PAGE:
Sofia's Last Ambulance -- Here is a film about an ambulance team who is forced to confront death many times every day. During the first scene in which they rescue a young man who's had a completely unexpected brain hemorrhage, I gritted my teeth and prepped myself to also face inevitability of death over and over again for 70 minutes. But ultimately, Sofia's Last Ambulance is disturbing not because of the dying people we encounter, but because of the work-conditions of the living.
The ambulance crew in the film is one of just 13, serving a city of two million people. As I said in my full review:
It's shot mostly fly-on-the-wall style, or in this case, camera-on-the-dashboard. Rather than following the ambulance drivers around constantly with a handheld-camera crew (though there is some of that), director Ilian Metev develops the characters and much of the narrative via footage from small cameras mounted at the front of the ambulance which are focused on the team's faces. The camera almost never shifts down to show us the patients they deal with, but the reactions of the ambulance team tell us all we need to know.
What emerges is both a humanistic portrait of underpaid, overworked people trying to make a difference within a broken system and a riveting, occasionally blackly comic chronicle of just how broken that system is.
I didn't catch Heart's Boomerang, a Russian film about a man who discovers he may drop dead at any moment, or Japan's Tragedy, about a man dying of cancer who boards himself up in his apartment after his wife dies, but I heard excellent things about both of them, and next time I start to think maybe I'm invincible again, I'll probably turn to these two.
Innocent Saturday - I only actually saw one film on nuclear disaster, but since this Russian import was easily my favorite film of the festival, I'm giving it its own entry.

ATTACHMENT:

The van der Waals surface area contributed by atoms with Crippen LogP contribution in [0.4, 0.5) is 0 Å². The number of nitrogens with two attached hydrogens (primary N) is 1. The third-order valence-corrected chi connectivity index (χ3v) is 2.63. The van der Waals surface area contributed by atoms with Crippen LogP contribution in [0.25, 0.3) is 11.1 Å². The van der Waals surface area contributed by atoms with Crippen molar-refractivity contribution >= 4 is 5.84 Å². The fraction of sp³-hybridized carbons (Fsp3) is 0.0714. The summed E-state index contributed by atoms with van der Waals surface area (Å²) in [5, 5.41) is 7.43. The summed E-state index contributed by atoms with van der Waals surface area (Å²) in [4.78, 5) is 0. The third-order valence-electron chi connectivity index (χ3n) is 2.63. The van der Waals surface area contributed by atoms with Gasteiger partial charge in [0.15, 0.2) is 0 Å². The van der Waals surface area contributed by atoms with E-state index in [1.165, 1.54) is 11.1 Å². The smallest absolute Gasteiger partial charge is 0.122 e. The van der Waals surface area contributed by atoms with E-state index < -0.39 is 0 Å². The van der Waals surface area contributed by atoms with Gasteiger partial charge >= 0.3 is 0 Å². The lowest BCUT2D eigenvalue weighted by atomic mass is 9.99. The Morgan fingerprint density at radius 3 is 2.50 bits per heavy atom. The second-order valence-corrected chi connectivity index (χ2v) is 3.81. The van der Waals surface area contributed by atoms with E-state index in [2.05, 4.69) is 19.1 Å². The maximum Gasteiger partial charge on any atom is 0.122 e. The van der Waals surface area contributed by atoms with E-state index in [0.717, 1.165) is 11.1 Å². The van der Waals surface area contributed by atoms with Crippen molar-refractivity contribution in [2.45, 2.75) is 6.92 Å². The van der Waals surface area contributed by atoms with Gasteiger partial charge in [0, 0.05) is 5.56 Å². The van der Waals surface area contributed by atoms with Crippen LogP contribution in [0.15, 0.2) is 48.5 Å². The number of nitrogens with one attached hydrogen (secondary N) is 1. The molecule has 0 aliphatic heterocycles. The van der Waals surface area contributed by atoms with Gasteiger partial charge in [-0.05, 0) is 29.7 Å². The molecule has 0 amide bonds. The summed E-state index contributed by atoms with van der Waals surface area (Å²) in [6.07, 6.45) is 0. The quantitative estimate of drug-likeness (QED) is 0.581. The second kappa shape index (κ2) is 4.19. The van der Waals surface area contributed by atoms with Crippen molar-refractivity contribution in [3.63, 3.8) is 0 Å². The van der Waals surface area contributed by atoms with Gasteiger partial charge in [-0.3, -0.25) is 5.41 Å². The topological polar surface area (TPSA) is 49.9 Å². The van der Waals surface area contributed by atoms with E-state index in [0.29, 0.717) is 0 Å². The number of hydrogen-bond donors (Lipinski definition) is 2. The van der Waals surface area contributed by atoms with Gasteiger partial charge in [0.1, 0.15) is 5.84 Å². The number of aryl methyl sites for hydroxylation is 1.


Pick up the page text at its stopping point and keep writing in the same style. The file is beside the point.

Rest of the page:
The action unfolds in 1986, in a small town right next to Chernobyl. Thanks to some well-timed eavesdropping on his superiors, Valerij discovers that the reactor has blown and that the entire town is in mortal danger. He finds this out about 48 hours before the Russian government finally decided to tell people.
Naturally, he runs back to town at break-neck pace, bursts into the dorm where his crush/lover (we're never sure which) lives and tells her they have to flee. She gathers her stuff and they run to the train station and then... they don't leave.
The specific reason they don't leave at this moment isn't important. What is important is that despite all of his best efforts, Valerij just can't seem to get out of town. He's not stuck in a wacky After Hours type way, but rather a much more interesting, and perhaps absurd psychological way that raises a fascinating question. That is, if you have secret news that nobody wants to believe, how can you make them believe it? And further, how long before their stubborn denial rubs off on you?
What ensues is a hilarious, perplexing day in a town which is quickly filling up with harmful radiation. After Valerij and his girl miss the train, they end up at a wedding party where Valerij's old band is playing. He tries to warn them too, and while they never argue with him, they make jokes about it and get drunk instead of trying to leave. Then Valerji gets drunk too, and suddenly we're in an intimate, Russian version of John Cassavetes' Husbands, another film which shows that people don't always react to grief and fear in the ways that we expect.
The acting, and I know I'm going out on a limb here, is every bit as good as that of Cassavetes' masterpiece. Though, I guess since its in Russian maybe that's a bold statement. Still, the film has a frantic, improvised feel that greatly adds to the feeling of chaos and despair that sets in as the day turns to night. The music is also buoyed by some insanely catchy Russian pop/rock, and if there were a soundtrack, I'd probably be listening to it right now.
So yes, Innocent Saturday is a surprisingly funny and absurd take on the Chernobyl, one which never sacrifices the inherent tragedy of the situation, but rather uses it as an ominous background to examine friendship, love, denial and escapism.
That about wraps up the highlights, but I'd like to give one last special shout out to Post Tenebras Lux, my other favorite film of the festival, and one which defies any categorization. From my review:
At times it's exhilarating, at other times it felt like trying to put together a puzzle that not only has pieces missing, but also has some pieces from other puzzles mixed in. But enough overwrought description - my point is that Post Tenebras Lux is not at all conducive to the type of review which simply explains to people whether or not they should see a movie and why. I have no idea whether or not you should see Post Tenebras Lux. You might hate it, like many critics at Cannes allegedly did.
But love or hate it, it's certainly is not a chore to watch. In fact, for the most part, I was consistently immersed and stimulated by Reygadas' dark, bizarre, time-jumping fable. I won't claim to have fully understood the film, but I certainly reacted to it.